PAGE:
This story starts out strong and quickly turns into a very frightening tale of how protection can easily be distorted into complete control and manipulation of a people. The world created by the author is so real you can taste it as its painted as this lovely, equality based society where everyone has a place to be, health coverage, and a job. It doesn't take long before that mirage is twisted into what it really is: that these people are a select few from those who were originally here, the age of those who live is much shorter than it used to be, and the "rehabilitation" of those who don't follow the society's rules isn't nearly as heroic as they make it seem.

    Patricia, known as Patch, starts out as a believer in the system. Her world was perfect and she loved her place in America until that van appeared and than Rexx spilled his guts on what he knew to be shortly after. Everything about what she believed in falls apart and all she can do is run forward or face the consequences of going against the Board in control of America now. Realizing that your entire life is a fabricated lie is huge and somehow she takes it entirely in stride in a way thats almost unbelievable.

  • Isabel

    I recieved an ARC through NetGalley in exchange for an honest review.

    I thought this was kinda be a bad or shittier Matched. Like, the love aspect is there in the book and I didn't really believe it but it was nothing like Matched at all. When I first read Matched, it was a favorite. I devoured the books but it hasn't really stood the test of time. I'm sure a lot of us can relate to that. I don't know why I did think it was gonna be like Matched by Ally Condie, but I'm glad it wasn't. While it h

    I recieved an ARC through NetGalley in exchange for an honest review.

    I thought this was kinda be a bad or shittier Matched. Like, the love aspect is there in the book and I didn't really believe it but it was nothing like Matched at all. When I first read Matched, it was a favorite. I devoured the books but it hasn't really stood the test of time. I'm sure a lot of us can relate to that. I don't know why I did think it was gonna be like Matched by Ally Condie, but I'm glad it wasn't. While it has some similar aspects such as "The Board" in the book can be related to "the officials" in Matched, and there are similarities, in this book it feels more developed. It feels a bit more organic, and some of the things honestly reminded me about The Handmaid's Tale (obs! not the book but the series). There are some problematic things in the book I really didn't get such as the love aspect which just left me ???? okay ??? but I'm not gonna go into spoilers.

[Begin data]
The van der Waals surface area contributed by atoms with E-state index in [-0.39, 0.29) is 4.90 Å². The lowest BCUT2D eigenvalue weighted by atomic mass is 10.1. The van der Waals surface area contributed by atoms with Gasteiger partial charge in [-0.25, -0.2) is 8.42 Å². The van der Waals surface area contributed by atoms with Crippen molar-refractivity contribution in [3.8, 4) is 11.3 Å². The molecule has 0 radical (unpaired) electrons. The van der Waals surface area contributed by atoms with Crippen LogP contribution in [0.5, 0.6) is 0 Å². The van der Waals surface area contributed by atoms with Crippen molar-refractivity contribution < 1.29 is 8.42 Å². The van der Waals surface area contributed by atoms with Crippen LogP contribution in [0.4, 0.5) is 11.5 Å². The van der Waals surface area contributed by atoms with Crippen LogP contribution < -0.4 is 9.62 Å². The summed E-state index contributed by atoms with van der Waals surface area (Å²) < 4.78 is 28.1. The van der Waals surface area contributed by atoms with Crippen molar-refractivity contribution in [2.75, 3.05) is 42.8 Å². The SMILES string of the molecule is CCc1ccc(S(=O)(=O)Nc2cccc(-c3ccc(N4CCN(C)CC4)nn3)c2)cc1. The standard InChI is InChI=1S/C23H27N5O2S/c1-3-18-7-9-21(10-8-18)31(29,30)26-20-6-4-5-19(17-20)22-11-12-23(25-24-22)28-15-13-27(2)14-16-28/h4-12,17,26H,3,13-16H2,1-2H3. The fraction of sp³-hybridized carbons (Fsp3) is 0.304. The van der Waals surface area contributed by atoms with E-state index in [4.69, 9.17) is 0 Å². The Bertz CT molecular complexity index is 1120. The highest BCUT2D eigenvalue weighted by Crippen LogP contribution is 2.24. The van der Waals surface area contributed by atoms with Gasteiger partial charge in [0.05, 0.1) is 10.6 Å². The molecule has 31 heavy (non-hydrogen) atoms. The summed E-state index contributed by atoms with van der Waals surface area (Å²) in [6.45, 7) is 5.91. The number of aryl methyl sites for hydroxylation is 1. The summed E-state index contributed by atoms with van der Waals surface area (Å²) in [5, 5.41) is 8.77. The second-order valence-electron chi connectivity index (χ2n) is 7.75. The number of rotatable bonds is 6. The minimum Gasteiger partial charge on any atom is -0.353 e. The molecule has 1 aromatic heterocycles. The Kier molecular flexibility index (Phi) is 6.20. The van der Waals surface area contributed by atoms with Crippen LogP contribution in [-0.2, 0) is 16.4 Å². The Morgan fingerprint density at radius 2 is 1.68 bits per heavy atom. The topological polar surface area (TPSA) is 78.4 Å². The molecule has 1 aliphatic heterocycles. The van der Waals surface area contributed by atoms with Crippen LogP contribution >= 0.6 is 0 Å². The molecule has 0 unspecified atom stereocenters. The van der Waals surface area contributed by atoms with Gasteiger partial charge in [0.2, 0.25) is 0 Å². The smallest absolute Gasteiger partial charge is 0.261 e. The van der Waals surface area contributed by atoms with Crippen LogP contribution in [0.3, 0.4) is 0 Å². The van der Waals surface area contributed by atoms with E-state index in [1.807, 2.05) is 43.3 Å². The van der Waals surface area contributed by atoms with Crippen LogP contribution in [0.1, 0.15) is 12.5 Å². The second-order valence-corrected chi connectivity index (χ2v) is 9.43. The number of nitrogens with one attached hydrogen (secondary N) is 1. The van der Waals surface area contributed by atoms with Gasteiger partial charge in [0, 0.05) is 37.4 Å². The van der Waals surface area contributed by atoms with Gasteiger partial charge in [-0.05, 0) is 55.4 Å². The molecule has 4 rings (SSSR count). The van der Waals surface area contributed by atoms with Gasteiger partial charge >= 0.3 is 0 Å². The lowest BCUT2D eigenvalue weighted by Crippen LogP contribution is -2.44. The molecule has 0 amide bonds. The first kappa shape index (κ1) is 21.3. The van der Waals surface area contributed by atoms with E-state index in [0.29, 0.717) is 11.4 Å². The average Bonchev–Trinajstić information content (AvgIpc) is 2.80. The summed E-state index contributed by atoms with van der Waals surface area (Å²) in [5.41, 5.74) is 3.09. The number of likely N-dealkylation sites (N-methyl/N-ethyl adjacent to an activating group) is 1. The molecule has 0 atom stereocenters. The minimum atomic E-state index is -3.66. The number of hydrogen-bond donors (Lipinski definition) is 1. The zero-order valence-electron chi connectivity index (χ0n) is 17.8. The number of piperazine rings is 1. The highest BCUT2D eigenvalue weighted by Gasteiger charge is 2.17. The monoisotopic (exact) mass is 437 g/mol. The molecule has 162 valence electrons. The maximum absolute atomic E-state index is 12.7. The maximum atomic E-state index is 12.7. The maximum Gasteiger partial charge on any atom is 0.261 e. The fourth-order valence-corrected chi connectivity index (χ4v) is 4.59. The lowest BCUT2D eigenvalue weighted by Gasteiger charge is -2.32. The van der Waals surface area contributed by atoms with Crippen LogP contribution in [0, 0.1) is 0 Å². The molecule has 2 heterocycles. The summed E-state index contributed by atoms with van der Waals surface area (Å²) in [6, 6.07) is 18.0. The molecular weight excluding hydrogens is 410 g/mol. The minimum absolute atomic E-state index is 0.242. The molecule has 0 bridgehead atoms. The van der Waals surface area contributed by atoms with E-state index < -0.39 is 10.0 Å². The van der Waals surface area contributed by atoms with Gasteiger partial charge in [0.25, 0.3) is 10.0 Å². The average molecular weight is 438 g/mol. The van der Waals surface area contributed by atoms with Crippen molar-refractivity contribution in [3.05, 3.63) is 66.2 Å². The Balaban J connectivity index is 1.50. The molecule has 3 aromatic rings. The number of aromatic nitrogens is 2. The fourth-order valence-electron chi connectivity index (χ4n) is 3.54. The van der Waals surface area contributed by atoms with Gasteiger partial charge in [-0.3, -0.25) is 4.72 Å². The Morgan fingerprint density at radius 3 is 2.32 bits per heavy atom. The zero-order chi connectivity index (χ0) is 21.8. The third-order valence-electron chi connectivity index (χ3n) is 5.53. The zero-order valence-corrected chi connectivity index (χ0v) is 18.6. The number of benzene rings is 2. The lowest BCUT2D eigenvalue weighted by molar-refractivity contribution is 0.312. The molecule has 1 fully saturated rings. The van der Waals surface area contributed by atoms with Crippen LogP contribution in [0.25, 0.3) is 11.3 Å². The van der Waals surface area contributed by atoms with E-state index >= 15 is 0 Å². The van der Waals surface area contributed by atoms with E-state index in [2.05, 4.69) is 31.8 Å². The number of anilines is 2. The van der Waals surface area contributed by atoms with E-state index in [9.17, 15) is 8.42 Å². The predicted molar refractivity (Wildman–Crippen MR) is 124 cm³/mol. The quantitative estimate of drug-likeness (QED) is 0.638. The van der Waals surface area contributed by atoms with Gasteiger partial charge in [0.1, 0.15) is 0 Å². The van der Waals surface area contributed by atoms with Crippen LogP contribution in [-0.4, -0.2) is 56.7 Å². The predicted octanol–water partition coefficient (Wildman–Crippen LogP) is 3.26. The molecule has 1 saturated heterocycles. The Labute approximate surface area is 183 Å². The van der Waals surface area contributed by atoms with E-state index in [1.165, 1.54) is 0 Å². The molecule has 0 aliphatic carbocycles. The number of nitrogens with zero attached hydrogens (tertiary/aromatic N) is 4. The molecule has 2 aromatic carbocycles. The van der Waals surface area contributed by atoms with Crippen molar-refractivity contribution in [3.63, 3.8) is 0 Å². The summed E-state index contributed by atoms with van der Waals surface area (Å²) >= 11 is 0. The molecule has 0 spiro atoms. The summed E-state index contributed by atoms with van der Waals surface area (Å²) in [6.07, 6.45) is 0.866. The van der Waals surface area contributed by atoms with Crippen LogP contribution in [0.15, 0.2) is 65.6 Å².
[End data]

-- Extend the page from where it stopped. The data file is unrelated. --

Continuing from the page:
One thing that also slightly bothered me was information dumps. There was a lot of them, and they didn't really seem to be in the right place most of the time even though I get WHY they were there.

    I think I'd read this book again or definitely check out the author with more books.

  • Audrey

    This was dystopian sci-fi with a 1984 type totalitarian government. The basic premise is that the United States has built walls on all of its boarders and now The Board monitors and controls every aspect of everyone’s lives. As an American, it made me think, “what if we really did start building walls?”

    I liked that this book is set in a near enough future that there is still some history in the minds of a few citizens. The main characters are young and they don’t know any other way of life. Thei

    This was dystopian sci-fi with a 1984 type totalitarian government. The basic premise is that the United States has built walls on all of its boarders and now The Board monitors and controls every aspect of everyone’s lives. As an American, it made me think, “what if we really did start building walls?”